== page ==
| Big Iron |
Last time out, I introduced the fundamental unit of software abstraction - the function - and demonstrated it in the context of a Python program. I illustrated how functions can be used to package code into reusable modules which, when combined with arguments and return values, add a whole new level of flexibility to your code. Finally, I talked at some length about variable scope inside and outside functions, and discussed some of the tools Python offers to assist in optimal usage of functions.
However, packaging your code into functions is just the beginning. Python also allows you to create collections of shared code fragments, or "modules", which may be imported and used by any Python program. Powerful, flexible and very interesting, modules can be one of the most potent weapons in a Python developer's arsenal...so long as they're used correctly.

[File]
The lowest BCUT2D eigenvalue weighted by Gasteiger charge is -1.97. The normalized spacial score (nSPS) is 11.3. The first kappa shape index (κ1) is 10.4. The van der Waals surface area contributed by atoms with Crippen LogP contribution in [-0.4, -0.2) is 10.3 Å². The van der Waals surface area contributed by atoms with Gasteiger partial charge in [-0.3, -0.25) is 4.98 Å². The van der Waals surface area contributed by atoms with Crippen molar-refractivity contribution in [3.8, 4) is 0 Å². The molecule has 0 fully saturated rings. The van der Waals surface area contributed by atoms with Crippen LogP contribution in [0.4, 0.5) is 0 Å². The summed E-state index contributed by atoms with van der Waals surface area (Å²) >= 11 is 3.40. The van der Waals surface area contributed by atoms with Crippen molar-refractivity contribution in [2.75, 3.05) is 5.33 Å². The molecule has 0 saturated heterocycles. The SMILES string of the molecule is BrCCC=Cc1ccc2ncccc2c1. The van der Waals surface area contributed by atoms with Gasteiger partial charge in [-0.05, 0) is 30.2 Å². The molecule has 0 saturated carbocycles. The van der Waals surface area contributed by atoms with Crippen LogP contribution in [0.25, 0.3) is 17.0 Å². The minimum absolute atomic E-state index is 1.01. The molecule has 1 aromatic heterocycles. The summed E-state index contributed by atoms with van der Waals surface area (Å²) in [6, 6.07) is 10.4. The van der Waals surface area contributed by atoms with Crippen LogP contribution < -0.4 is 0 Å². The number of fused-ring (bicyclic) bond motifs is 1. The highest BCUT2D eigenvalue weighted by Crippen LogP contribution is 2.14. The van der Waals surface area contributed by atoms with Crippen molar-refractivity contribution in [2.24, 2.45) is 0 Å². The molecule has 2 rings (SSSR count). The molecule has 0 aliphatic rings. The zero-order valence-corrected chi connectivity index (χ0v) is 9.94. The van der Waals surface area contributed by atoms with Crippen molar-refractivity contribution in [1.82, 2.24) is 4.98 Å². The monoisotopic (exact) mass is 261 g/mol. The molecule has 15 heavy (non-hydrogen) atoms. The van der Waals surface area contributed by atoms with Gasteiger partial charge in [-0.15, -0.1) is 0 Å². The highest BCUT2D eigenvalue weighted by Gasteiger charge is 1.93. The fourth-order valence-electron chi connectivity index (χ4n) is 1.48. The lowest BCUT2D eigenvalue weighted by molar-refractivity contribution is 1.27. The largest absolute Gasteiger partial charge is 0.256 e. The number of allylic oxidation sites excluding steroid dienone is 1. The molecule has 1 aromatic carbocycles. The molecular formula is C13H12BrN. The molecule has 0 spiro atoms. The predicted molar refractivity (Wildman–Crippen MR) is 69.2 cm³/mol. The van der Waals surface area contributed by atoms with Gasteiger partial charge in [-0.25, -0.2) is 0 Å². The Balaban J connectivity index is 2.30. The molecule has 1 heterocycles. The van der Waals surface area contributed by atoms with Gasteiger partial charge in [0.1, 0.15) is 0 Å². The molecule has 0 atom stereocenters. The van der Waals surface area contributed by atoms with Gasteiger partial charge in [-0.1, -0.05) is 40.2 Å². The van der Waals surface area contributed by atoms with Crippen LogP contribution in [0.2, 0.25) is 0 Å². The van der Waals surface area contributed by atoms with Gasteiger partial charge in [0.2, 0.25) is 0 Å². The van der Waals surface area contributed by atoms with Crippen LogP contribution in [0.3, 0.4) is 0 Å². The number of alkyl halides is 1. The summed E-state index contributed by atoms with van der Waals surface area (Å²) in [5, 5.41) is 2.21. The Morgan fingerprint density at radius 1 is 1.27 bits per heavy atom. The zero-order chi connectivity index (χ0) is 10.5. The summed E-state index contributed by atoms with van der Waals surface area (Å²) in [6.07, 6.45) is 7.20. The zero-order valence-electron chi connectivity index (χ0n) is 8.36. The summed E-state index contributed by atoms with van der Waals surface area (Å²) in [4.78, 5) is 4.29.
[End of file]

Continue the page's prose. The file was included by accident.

Over the course of this article, I'll be exploring Python modules in detail, together with examples of how to create, import and use modules in your own development activities. As if that wasn't enough, I will also be looking at some of the built-in modules that ship with Python, and demonstrating how they can speed up code development. So let's get going, shall we?
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